Journal Paper on med‐TV and the extraterritoriality of state sovereignty

Amir Hassanpour
Department of Communications,

University of Toronto, Canada

Published online: 20 Mar 2007

 

The launching of the first Kurdish satellite television channel, MED-TV, opened a new site of conflict between the Kurds and the Middle Eastern states that rule over Kurdistan. After more than 30 years of military engagement between the Kurdish people and the state of Iraq, Iran, and Turkey, signals from the sky changed the theater of war in favor of the Kurds. Transcending the international borders which since 1918 have divided the land in which Kurds live, the channel allowed the Kurds, for the first time in their history, to establish a powerful mode of communication among themselves, and undermine the state-centered geopolitical order that has reduced them to the status of helpless minorities. Thus, failing to achieve self-rule in Turkey, Iran, Iraq, and Syria after decades of armed resistance, the Kurds feel that they have achieved sovereignty in the sky, i.e. a ‘great historical leap’ toward self-rule in their homeland.

Among the Middle Eastern countries, Turkey is the first and the only one to use its full state power to silence MED-TV. Accusing the channel of being the mouthpiece of the ‘terrorist’ Kurdistan Workers Party (PKK), Ankara unleashed its coercive forces to prevent the reception of the airwaves within Turkey, whereas, in Europe, it used diplomatic power, espionage, jamming, and various forms of intimidation to stop the emission of television signals. Since MED-TV was licensed in Britain and its studios were located in Brussels, Berlin, and Stockholm, a number of European Union countries and even the United States have been drawn into Turkey’s satellite war. Ankara has also tried to mobilize satellite service providers, both private and state-owned, against the channel.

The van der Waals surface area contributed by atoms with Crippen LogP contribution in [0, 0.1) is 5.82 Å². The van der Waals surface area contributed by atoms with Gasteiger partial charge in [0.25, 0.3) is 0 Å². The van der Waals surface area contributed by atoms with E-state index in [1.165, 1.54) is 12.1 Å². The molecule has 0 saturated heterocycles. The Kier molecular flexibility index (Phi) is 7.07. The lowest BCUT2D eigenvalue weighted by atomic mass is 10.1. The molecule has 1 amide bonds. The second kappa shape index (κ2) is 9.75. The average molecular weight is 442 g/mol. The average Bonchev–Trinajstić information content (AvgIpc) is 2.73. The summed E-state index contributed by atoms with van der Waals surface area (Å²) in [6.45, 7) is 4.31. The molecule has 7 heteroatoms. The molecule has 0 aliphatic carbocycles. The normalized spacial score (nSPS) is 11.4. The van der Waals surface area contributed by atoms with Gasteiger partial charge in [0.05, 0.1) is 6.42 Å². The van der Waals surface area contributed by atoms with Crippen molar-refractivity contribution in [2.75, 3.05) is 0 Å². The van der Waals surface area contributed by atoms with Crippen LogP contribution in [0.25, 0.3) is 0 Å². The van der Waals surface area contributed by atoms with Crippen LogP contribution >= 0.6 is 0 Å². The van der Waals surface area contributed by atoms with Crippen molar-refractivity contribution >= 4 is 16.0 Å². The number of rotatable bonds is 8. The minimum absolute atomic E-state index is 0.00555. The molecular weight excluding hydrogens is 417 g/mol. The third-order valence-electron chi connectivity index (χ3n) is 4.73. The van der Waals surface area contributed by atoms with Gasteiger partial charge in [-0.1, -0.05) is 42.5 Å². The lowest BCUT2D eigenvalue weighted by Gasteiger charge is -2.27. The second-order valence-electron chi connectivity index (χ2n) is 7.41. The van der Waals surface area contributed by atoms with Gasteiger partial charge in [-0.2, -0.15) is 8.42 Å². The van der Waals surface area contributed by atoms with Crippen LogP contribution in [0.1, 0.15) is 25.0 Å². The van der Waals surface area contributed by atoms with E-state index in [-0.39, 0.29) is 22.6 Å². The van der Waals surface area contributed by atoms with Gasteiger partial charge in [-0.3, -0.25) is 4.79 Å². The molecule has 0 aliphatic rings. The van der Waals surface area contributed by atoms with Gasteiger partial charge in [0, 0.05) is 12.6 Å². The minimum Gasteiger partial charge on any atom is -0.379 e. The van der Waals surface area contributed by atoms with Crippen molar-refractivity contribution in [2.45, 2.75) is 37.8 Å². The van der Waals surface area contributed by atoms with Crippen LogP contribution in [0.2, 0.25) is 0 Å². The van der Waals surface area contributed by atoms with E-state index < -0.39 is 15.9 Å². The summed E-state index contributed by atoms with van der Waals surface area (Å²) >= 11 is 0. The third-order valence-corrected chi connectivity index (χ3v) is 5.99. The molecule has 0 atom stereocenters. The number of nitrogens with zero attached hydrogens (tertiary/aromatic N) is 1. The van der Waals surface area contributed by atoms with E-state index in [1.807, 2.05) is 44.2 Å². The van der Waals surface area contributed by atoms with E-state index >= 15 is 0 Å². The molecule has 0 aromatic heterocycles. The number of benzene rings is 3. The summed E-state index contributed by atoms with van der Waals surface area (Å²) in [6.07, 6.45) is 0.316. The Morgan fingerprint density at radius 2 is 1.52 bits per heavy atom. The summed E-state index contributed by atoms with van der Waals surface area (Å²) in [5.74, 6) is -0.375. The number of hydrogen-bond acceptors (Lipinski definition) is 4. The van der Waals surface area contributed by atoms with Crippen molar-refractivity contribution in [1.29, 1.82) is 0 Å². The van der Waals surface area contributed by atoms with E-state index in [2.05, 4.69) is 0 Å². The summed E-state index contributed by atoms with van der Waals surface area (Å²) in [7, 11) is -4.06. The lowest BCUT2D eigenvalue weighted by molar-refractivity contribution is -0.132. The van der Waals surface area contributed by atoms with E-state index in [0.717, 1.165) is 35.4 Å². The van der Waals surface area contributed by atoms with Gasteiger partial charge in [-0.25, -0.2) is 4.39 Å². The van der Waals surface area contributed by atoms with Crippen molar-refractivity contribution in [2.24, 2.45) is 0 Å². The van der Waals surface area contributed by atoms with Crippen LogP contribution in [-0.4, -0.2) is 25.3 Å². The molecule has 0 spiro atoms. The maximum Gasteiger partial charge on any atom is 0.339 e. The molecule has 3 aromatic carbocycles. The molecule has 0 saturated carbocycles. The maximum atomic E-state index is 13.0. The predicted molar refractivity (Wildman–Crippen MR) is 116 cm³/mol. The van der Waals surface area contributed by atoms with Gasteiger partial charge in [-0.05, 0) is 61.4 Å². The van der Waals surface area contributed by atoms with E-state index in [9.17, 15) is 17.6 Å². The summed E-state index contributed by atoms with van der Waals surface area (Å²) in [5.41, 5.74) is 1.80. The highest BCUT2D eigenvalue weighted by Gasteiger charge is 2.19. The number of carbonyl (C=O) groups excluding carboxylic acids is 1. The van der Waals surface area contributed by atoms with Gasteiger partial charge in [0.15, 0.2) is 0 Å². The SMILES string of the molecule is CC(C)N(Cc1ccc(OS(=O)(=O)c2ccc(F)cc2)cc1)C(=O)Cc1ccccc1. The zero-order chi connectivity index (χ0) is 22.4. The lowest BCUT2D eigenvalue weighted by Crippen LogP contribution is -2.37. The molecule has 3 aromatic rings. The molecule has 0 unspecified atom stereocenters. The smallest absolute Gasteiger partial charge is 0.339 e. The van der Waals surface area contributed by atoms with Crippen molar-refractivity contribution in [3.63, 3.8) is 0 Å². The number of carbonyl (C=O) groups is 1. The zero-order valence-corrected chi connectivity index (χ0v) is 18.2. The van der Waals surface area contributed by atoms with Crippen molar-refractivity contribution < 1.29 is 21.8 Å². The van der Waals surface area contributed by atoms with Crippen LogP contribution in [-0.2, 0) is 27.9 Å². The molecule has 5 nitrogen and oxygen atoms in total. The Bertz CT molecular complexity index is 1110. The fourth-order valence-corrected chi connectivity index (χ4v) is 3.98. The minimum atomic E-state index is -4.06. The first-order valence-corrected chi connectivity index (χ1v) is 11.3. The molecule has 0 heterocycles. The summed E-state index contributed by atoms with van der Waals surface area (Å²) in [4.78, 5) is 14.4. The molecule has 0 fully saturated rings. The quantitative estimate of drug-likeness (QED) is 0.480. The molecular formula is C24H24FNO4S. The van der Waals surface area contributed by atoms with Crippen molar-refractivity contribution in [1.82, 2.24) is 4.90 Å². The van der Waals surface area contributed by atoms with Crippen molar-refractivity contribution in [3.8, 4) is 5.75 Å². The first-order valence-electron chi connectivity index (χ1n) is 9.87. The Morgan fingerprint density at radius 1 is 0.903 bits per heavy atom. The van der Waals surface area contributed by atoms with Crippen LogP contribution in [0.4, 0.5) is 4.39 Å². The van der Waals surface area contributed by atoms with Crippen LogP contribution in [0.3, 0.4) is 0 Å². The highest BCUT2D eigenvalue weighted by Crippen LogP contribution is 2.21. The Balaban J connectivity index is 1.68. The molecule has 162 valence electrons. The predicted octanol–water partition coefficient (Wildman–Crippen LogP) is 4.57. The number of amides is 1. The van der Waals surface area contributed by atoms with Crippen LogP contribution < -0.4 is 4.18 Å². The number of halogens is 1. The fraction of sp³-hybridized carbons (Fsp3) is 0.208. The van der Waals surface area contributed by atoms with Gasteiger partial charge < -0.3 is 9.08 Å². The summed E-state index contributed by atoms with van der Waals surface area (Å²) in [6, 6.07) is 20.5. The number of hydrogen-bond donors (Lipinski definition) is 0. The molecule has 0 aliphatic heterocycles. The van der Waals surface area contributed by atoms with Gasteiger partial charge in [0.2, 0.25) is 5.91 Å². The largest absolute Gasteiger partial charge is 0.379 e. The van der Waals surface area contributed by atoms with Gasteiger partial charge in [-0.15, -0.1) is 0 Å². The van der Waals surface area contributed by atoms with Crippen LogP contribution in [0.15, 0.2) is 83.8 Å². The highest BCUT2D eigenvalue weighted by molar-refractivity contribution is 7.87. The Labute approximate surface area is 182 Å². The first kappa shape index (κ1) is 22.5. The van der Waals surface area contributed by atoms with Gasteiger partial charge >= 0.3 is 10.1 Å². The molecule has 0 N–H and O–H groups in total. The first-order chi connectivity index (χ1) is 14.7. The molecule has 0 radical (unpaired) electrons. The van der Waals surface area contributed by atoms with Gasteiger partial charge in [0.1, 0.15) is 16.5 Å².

The role of communication technologies in the formation of empires and nations is well known. Printing has been called the architect of nationalism and radio has served the centralization of political power and nation-building. As an audiovisual medium, television is more effective than radio and print media. Televisual messages generally cross the social boundaries of illiteracy, language, regionalism, age, gender, and religion. Combining visuality with sound and language, both spoken and written, television is a powerful vehicle for creating national culture and identity. 

Up-linked from Europe to a satellite, MED-TV’s signals are beamed to Europe, West Asia, and North Africa eighteen hours a day. These satellite footprints have allowed the channel to create a transnational Kurdish audience by connecting the Kurds living in the Kurdish areas in the Middle East with the sizeable communities dispersed in the two continents of Europe and Asia. Ironically, Turkey’s all-around war against the channel has turned it into a visible factor in the changing Eurasian geopolitical order. The conflict also poses many questions for current thinking about globalization.

 

This journal article available from CHMK page of Publication:

HASSANPOUR, A., 2007 Satellite footprints as national border smed‐tv and the extraterritoriality of state sovereignty